A Roseburg man was sentenced to work crew and had his driver’s license suspended after pleading guilty Monday to pulling a pickup into an elementary school parking lot while intoxicated as police tried to stop him.
Paul William Young, 36, pleaded guilty in Douglas County Circuit Court to driving under the influence of intoxicants and two counts of recklessly endangering another person, all misdemeanors, in connection with the Oct. 1 incident.
Deputy District Attorney Michael Yoshida said police spotted Young after someone called him in as a potentially impaired driver and he hit a mailbox on Curry Road.
Young initially pulled over on Broccoli Street, but then drove away as the officer began to approach, leading to a low-speed pursuit through the neighborhood that ended at the Fullerton IV Elementary School parking lot on Bradford Drive.
“This was during the close of the school day,” Yoshida said, explaining that while no children were put at immediate risk from the driver, there were children in the general area.
Officers, including one who ordered the man out at gunpoint, detained him at the school.
Defense attorney David Terry told Judge Ronald Poole that a combination of beer and Prozac had an effect his client did not expect.
“It had a dramatic effect,” Terry said, adding that the man’s behavior that day was completely out of character.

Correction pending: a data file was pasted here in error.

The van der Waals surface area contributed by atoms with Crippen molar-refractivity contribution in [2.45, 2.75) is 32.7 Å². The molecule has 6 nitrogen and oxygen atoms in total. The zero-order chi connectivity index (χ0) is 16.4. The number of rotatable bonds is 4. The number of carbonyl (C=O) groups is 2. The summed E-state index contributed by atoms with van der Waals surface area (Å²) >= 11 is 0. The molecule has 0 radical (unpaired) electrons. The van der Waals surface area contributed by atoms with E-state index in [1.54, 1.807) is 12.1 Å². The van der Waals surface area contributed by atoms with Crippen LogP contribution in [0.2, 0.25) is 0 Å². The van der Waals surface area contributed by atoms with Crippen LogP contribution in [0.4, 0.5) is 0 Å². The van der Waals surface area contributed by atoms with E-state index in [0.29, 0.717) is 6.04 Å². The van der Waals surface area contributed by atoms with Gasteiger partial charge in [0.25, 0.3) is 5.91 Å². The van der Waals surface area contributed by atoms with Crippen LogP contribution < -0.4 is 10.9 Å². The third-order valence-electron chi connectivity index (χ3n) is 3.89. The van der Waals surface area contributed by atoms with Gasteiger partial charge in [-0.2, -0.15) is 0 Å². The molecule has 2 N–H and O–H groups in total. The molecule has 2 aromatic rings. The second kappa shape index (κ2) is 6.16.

Young, estimating that he had drank more than a dozen beers since the previous night, said he remembered little from the incident. He said he had been visiting his grandmother in the Garden Valley area and must have been on his way home.
He said he did not realize police were trying to stop him, and doesn’t know why he pulled into the school, where his son is a student.
“I had no idea what time it was,” he said, responding to initial reports that he may have been trying to pick up his son.
Young said he had only been on Prozac for two or three weeks and immediately stopped taking it following the incident. Terry added that Young has been sober since then, too.
“I’m so happy that it didn’t turn out worse than it did,” Young said.
Poole said that since children were potentially endangered, not actually endangered, he did not believe jail time was warranted. He followed a plea agreement and dismissed charges of attempt to elude police, failure to perform the duties of a driver and reckless driving.
Young, who has no prior criminal record, will have the chance to complete a DUII diversion program. Poole sentenced him to 10 days of work crew, and suspended his license for 90 days.
• You can reach reporter Chelsea Duncan at 957-4246 or by e-mail at firstname.lastname@example.org.